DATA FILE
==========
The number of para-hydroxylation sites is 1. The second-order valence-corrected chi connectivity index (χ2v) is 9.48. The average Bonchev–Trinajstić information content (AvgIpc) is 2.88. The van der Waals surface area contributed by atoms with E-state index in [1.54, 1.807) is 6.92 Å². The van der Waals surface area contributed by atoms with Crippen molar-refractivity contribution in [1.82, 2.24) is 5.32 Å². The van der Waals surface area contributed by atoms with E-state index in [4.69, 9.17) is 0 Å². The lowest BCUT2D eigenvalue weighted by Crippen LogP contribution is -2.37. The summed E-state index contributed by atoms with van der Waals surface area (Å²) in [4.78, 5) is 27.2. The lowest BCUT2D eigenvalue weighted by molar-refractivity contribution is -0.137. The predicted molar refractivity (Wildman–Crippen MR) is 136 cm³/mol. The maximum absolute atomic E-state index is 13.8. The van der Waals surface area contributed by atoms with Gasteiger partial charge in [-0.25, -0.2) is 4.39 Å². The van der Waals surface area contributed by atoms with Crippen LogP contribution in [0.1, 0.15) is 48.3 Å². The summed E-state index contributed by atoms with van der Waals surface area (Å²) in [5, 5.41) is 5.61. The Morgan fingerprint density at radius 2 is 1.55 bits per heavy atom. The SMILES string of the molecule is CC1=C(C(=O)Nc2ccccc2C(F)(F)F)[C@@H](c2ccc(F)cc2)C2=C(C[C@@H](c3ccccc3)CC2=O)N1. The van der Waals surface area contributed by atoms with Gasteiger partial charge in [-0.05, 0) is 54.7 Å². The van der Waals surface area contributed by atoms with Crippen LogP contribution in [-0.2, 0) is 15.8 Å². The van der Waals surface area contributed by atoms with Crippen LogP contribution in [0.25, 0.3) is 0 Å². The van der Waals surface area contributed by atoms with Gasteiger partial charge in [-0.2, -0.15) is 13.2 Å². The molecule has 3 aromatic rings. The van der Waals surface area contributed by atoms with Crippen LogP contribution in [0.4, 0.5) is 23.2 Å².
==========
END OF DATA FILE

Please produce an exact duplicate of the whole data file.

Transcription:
The number of para-hydroxylation sites is 1. The second-order valence-corrected chi connectivity index (χ2v) is 9.48. The average Bonchev–Trinajstić information content (AvgIpc) is 2.88. The van der Waals surface area contributed by atoms with E-state index in [1.54, 1.807) is 6.92 Å². The van der Waals surface area contributed by atoms with Crippen molar-refractivity contribution in [1.82, 2.24) is 5.32 Å². The van der Waals surface area contributed by atoms with E-state index in [4.69, 9.17) is 0 Å². The lowest BCUT2D eigenvalue weighted by Crippen LogP contribution is -2.37. The summed E-state index contributed by atoms with van der Waals surface area (Å²) in [4.78, 5) is 27.2. The lowest BCUT2D eigenvalue weighted by molar-refractivity contribution is -0.137. The predicted molar refractivity (Wildman–Crippen MR) is 136 cm³/mol. The maximum absolute atomic E-state index is 13.8. The van der Waals surface area contributed by atoms with Gasteiger partial charge in [-0.25, -0.2) is 4.39 Å². The van der Waals surface area contributed by atoms with Crippen LogP contribution in [0.1, 0.15) is 48.3 Å². The summed E-state index contributed by atoms with van der Waals surface area (Å²) in [5, 5.41) is 5.61. The Morgan fingerprint density at radius 2 is 1.55 bits per heavy atom. The SMILES string of the molecule is CC1=C(C(=O)Nc2ccccc2C(F)(F)F)[C@@H](c2ccc(F)cc2)C2=C(C[C@@H](c3ccccc3)CC2=O)N1. The van der Waals surface area contributed by atoms with Gasteiger partial charge in [-0.05, 0) is 54.7 Å². The van der Waals surface area contributed by atoms with Crippen LogP contribution in [-0.2, 0) is 15.8 Å². The van der Waals surface area contributed by atoms with Crippen LogP contribution in [0.25, 0.3) is 0 Å². The van der Waals surface area contributed by atoms with Gasteiger partial charge in [-0.2, -0.15) is 13.2 Å². The molecule has 3 aromatic rings. The van der Waals surface area contributed by atoms with Crippen LogP contribution in [0.4, 0.5) is 23.2 Å².